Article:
As a Catholic, Jesuit institution, Canisius College commits itself to promote education, reflection, and action to care for our global, common home. One way the Canisius community is engaging in environmental justice is its development of a community garden, called “Where East Meets West,” located on Lafayette Ave, half a block west of Main Street.

The founders’ hope is this: that the garden can serve as a living nexus where the College and the neighborhoods meet and interact on common ground, fingers dirty, conversation wandering, in fruitful chaos and a bit of sweat. For the garden to be a physical, social, economic, nutritional hole in the borders keeping college and neighborhood apart.

At least 50 students, faculty, and staff have been involved in the garden since its inception three years ago. Community partners today include PS 17, PS 74, the Somali-Bantu Community Organization, the Oxford Square Block Club, and the Congolese refugee community. There have also been several classes and student organizations from Canisius. The group is hoping to get gardeners and hopefully, an official partnership with the Hamlin Park Taxpayer’s Organization.

To read about the garden’s design goals and sustainability efforts on their website: https://www.canisius.edu/academics/our-schools/college-arts-sciences/east-west-community-garden

Dr. Nancy Rourke, Associate Professor of Religious Studies & Theology, and one of the founders of the garden, suggests ways you or your students can become involved:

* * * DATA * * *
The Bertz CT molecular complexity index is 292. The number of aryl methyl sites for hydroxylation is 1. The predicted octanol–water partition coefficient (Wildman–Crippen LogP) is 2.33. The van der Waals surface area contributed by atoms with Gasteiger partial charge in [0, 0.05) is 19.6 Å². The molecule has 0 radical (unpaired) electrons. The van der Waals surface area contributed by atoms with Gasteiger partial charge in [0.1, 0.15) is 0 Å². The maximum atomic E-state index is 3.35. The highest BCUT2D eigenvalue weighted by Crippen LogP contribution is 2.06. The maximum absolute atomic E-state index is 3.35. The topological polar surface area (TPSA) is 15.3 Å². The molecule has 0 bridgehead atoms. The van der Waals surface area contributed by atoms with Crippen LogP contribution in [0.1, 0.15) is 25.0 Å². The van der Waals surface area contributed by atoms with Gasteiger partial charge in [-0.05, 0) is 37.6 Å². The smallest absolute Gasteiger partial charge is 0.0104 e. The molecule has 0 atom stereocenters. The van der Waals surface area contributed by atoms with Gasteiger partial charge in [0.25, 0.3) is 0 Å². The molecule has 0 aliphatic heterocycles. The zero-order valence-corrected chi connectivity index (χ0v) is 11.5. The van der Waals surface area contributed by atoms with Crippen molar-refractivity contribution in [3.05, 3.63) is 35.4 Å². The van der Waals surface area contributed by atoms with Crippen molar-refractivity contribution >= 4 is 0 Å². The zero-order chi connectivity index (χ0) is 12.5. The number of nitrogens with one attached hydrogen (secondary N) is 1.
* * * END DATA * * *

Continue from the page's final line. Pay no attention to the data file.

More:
“We need lots of help at the site in the summers, early fall, and late spring! In February, March, and April we would be working on planting seeds and tending to the seedlings indoors. Classes can take place at the site for all kinds of disciplines, and we need help in distributing produce that’s grown. Some help in finding and building partnerships with organizations that can get the garden’s veggies to hungry mouths would be very useful. We need help in keeping the social media presence up and going, and some assistance in attending the neighborhood meetings of the two block clubs would also be useful. Some help in networking with other garden efforts around Buffalo would be good.”

The East Meets West Community Garden is just one of many environmental sustainability efforts the college is currently taking on. This collaborative effort between many in the Canisius and Buffalo communities teaches ecological awareness, sustainable practices, and seeks to build bridges.

To get involved, or to find out more information about the garden, please contact sustains@canisius.edu or check out their blog: https://blogs.canisius.edu/sustainability/2018/10/15/want-to-stay-up-to-date/